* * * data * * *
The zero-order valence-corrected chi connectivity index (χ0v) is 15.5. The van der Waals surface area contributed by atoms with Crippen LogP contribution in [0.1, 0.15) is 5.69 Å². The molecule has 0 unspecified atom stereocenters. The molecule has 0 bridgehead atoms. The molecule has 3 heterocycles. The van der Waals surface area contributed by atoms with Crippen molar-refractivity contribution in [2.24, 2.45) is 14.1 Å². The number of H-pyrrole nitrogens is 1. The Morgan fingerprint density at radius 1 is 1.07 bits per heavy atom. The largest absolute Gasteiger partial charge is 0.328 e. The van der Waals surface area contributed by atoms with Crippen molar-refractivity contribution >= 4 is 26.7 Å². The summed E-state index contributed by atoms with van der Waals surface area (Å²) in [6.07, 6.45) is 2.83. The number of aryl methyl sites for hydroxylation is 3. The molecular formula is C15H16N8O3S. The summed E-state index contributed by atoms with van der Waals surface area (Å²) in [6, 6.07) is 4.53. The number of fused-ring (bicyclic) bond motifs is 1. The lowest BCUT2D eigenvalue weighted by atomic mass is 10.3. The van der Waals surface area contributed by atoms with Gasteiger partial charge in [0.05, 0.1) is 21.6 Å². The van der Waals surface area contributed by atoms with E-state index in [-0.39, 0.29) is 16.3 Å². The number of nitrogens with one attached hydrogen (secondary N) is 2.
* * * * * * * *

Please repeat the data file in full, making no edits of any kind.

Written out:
The zero-order valence-corrected chi connectivity index (χ0v) is 15.5. The van der Waals surface area contributed by atoms with Crippen LogP contribution in [0.1, 0.15) is 5.69 Å². The molecule has 0 unspecified atom stereocenters. The molecule has 0 bridgehead atoms. The molecule has 3 heterocycles. The van der Waals surface area contributed by atoms with Crippen molar-refractivity contribution in [2.24, 2.45) is 14.1 Å². The number of H-pyrrole nitrogens is 1. The Morgan fingerprint density at radius 1 is 1.07 bits per heavy atom. The largest absolute Gasteiger partial charge is 0.328 e. The van der Waals surface area contributed by atoms with Crippen molar-refractivity contribution >= 4 is 26.7 Å². The summed E-state index contributed by atoms with van der Waals surface area (Å²) in [6.07, 6.45) is 2.83. The number of aryl methyl sites for hydroxylation is 3. The molecular formula is C15H16N8O3S. The summed E-state index contributed by atoms with van der Waals surface area (Å²) in [6, 6.07) is 4.53. The number of fused-ring (bicyclic) bond motifs is 1. The lowest BCUT2D eigenvalue weighted by atomic mass is 10.3. The van der Waals surface area contributed by atoms with Gasteiger partial charge in [0.05, 0.1) is 21.6 Å². The van der Waals surface area contributed by atoms with E-state index in [-0.39, 0.29) is 16.3 Å². The number of nitrogens with one attached hydrogen (secondary N) is 2.